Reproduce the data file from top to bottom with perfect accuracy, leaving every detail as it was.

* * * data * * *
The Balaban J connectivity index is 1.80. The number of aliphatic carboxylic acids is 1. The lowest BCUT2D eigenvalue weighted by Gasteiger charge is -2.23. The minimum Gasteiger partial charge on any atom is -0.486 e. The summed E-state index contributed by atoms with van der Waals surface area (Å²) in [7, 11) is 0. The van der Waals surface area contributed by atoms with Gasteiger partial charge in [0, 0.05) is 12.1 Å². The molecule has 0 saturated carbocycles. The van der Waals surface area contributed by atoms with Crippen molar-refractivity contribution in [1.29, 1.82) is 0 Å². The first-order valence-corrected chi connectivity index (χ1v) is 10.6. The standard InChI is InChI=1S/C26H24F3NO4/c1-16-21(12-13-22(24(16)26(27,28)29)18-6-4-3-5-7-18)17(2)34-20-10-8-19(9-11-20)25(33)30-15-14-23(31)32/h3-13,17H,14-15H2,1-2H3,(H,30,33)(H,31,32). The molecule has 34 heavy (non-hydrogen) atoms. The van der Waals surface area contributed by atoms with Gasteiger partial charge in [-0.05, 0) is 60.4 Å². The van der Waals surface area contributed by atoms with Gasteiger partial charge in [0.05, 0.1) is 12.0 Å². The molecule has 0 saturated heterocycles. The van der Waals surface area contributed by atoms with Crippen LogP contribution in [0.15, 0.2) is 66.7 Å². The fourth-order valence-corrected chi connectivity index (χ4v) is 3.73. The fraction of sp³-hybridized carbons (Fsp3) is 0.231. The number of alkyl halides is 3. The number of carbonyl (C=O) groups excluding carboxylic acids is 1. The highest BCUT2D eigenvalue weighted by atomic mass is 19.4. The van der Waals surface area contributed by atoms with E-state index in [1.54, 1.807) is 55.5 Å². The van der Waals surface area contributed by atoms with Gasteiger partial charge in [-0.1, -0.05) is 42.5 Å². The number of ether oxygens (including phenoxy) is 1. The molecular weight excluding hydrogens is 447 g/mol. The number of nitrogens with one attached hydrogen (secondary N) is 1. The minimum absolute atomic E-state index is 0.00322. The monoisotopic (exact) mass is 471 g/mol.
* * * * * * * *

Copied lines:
The Balaban J connectivity index is 1.80. The number of aliphatic carboxylic acids is 1. The lowest BCUT2D eigenvalue weighted by Gasteiger charge is -2.23. The minimum Gasteiger partial charge on any atom is -0.486 e. The summed E-state index contributed by atoms with van der Waals surface area (Å²) in [7, 11) is 0. The van der Waals surface area contributed by atoms with Gasteiger partial charge in [0, 0.05) is 12.1 Å². The molecule has 0 saturated carbocycles. The van der Waals surface area contributed by atoms with Crippen molar-refractivity contribution in [1.29, 1.82) is 0 Å². The first-order valence-corrected chi connectivity index (χ1v) is 10.6. The standard InChI is InChI=1S/C26H24F3NO4/c1-16-21(12-13-22(24(16)26(27,28)29)18-6-4-3-5-7-18)17(2)34-20-10-8-19(9-11-20)25(33)30-15-14-23(31)32/h3-13,17H,14-15H2,1-2H3,(H,30,33)(H,31,32). The molecule has 34 heavy (non-hydrogen) atoms. The van der Waals surface area contributed by atoms with Gasteiger partial charge in [-0.05, 0) is 60.4 Å². The van der Waals surface area contributed by atoms with Gasteiger partial charge in [0.05, 0.1) is 12.0 Å². The molecule has 0 saturated heterocycles. The van der Waals surface area contributed by atoms with Crippen LogP contribution in [0.15, 0.2) is 66.7 Å². The fourth-order valence-corrected chi connectivity index (χ4v) is 3.73. The fraction of sp³-hybridized carbons (Fsp3) is 0.231. The number of alkyl halides is 3. The number of carbonyl (C=O) groups excluding carboxylic acids is 1. The highest BCUT2D eigenvalue weighted by atomic mass is 19.4. The van der Waals surface area contributed by atoms with E-state index in [1.54, 1.807) is 55.5 Å². The van der Waals surface area contributed by atoms with Gasteiger partial charge in [-0.1, -0.05) is 42.5 Å². The number of ether oxygens (including phenoxy) is 1. The molecular weight excluding hydrogens is 447 g/mol. The number of nitrogens with one attached hydrogen (secondary N) is 1. The minimum absolute atomic E-state index is 0.00322. The monoisotopic (exact) mass is 471 g/mol.